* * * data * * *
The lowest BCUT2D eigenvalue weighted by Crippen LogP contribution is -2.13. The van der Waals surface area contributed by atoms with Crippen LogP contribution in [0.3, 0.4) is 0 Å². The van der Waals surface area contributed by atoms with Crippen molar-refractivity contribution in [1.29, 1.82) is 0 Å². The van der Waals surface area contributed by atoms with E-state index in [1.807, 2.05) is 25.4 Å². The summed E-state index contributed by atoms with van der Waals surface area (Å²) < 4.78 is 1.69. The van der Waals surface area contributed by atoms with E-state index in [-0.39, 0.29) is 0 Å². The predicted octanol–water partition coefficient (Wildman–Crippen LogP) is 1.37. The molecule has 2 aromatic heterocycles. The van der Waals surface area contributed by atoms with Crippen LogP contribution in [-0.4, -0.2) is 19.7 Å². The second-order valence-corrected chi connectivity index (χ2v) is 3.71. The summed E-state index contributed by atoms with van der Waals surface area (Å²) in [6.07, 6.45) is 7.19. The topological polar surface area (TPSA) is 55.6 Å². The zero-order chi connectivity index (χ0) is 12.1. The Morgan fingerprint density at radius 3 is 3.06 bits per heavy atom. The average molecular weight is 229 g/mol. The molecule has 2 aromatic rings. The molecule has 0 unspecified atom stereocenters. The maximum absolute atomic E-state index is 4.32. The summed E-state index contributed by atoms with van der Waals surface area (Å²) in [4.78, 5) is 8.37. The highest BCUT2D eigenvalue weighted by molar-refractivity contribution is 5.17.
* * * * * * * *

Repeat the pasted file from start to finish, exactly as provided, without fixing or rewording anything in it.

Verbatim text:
The lowest BCUT2D eigenvalue weighted by Crippen LogP contribution is -2.13. The van der Waals surface area contributed by atoms with Crippen LogP contribution in [0.3, 0.4) is 0 Å². The van der Waals surface area contributed by atoms with Crippen molar-refractivity contribution in [1.29, 1.82) is 0 Å². The van der Waals surface area contributed by atoms with E-state index in [1.807, 2.05) is 25.4 Å². The summed E-state index contributed by atoms with van der Waals surface area (Å²) < 4.78 is 1.69. The van der Waals surface area contributed by atoms with E-state index in [-0.39, 0.29) is 0 Å². The predicted octanol–water partition coefficient (Wildman–Crippen LogP) is 1.37. The molecule has 2 aromatic heterocycles. The van der Waals surface area contributed by atoms with Crippen LogP contribution in [-0.4, -0.2) is 19.7 Å². The second-order valence-corrected chi connectivity index (χ2v) is 3.71. The summed E-state index contributed by atoms with van der Waals surface area (Å²) in [6.07, 6.45) is 7.19. The topological polar surface area (TPSA) is 55.6 Å². The zero-order chi connectivity index (χ0) is 12.1. The Morgan fingerprint density at radius 3 is 3.06 bits per heavy atom. The average molecular weight is 229 g/mol. The molecule has 2 aromatic rings. The molecule has 0 unspecified atom stereocenters. The maximum absolute atomic E-state index is 4.32. The summed E-state index contributed by atoms with van der Waals surface area (Å²) in [4.78, 5) is 8.37. The highest BCUT2D eigenvalue weighted by molar-refractivity contribution is 5.17.